Sunday, June 8, 2014

Calling all Pioneers! A Day of Play

Hi All!

It has been a crazy busy week!  The end of the school year is just around the corner and that means a lot of end of the year activities and get togethers.  In fourth grade we study The Oregon Trail and it is our tradition to end the unit with a day of pioneer activities.
We set up our Pioneer Day in three sections:  Pioneer Home Life, Pioneer School and Recess, and Pioneer Museum.  Students come dressed as pioneers and bring a pioneer lunch if possible.

We have the county museum come to our school and give a presentation about the Oregon Trail.  They bring artifacts and a lot of wonderful information to share with the groups.

For Pioneer Home Life students participate in "chores" and other activities that a pioneer child might have been involved with.  These include making candles, making butter, hauling water, hunting buffalo chips, cross stitch, and quilting.

For Pioneer School and Recess students play pioneer games, write with a quill pen, make pioneer toys, make bean bags, make soap carvings, and more!

Classes are grouped into three groups and rotate through the sections as the day progresses.  It takes a lot of organization and a ton of amazing volunteers for this day to be successful, but it is well worth the time and energy.  The students end the day with a lap full of goodies and memories to last a lifetime!

Thanks for visiting!

Sunday, June 1, 2014

Why I Won't be Managing Community Pencils Next Year

Let me start by saying that I have nothing against community supplies in the classroom.  Glue sticks, notebook paper, etc.  But I will never manage community pencils in my class again.  All of my career I have taught intermediate grades, 4th and 5th grade.  Part of teaching this grade level is helping my students learn responsibility for their belongings.  

Every year, on the first day of school, I have my new students turn in their Kleenex, notebook paper, and glue sticks to be used as community supplies.  I've always had them keep their pencils to manage on their own.  The routine in my class was that students sharpened their pencils during their "personal business" times and were responsible for having their pencils and other writing utensils reading for class.

This year I tried something new.  I found a product on TpT that seemed like a great way to make sure students always had a pencil and also reward them for being responsible and keeping track of their supplies.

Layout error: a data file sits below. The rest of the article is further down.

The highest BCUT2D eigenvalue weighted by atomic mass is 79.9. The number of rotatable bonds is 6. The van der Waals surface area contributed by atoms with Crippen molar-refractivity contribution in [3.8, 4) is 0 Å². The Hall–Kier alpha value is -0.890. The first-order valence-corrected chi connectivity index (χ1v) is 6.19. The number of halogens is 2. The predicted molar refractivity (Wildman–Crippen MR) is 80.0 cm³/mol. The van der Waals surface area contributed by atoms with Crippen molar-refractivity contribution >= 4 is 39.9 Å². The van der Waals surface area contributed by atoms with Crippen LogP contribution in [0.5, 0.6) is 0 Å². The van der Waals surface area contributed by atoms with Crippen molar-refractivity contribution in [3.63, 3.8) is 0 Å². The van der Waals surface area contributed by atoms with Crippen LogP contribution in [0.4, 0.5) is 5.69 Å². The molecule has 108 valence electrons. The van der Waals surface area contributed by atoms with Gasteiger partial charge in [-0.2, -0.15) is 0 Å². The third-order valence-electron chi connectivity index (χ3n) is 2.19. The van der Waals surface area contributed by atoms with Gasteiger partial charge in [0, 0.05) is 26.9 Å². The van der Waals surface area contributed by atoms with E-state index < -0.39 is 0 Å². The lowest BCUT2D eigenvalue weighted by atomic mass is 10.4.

Before school started I purchased pencil pouches for 35 students.  I organized pencils, erasers, and editing pens inside the pouches.  The first day of school I gave each student a kit and explained how they would turn the pouches in each week.  Student helpers would check the pouches and replace dull pencils with sharp ones and put a reward in the pouch for students who had all of the materials required.  Great plan right?  

Not so much...  at least not for me.  The pencil pouches became a hassle.  The student helpers were never able to complete the task of checking all of the pencils and I ended up dealing with them week after week.
By winter break I had had enough.  I bought each of my students a set of personalized pencils for Christmas and told the kiddos that we would be phasing out pencil pouches and they would now be responsible for sharpening and keeping track of their own pencils.   I added sharp and dull pencil containers so that students, during work time, could trade in a dull pencil for a sharp one if needed.

The problem became that students would take the sharp pencils, but not turn in the dull ones to replace the one they took.  I started finding pencils left around in the most random of places.   It became clear to me that students did not feel a sense of personal responsibility for their pencils.  If they didn't have a pencil, because they left it sitting around, they could easily find one in the "sharp" pencil container.  Students constantly complained of "not having a pencil" while the number of pencils in the "sloppy box" kept piling up.

It is now June and I am reflecting on what worked and what didn't work this year.  One of my regrets is that I don't feel like I taught my students how to take responsibility for their belongings.  I don't feel like I was consistent with them throughout the year.  I'm disappointed that I took a step away from what had been working for me for 14 years to try something new and it failed.

I don't blame the product.  Maybe for another teacher, one with more time, less students, etc. this supply management technique would be wonderful.  It just didn't work for me.

One of the things I love about being an educator is that each year I get a fresh start.  This fall I NOT be managing student pencils and I feel really good about that!

I'd love to hear about your experience with managing supplies in your classroom.  I know many teachers are successful with community supplies.  What do you do that makes it work for you?  Please leave a comment if you'd like to share!

Thanks for stopping by!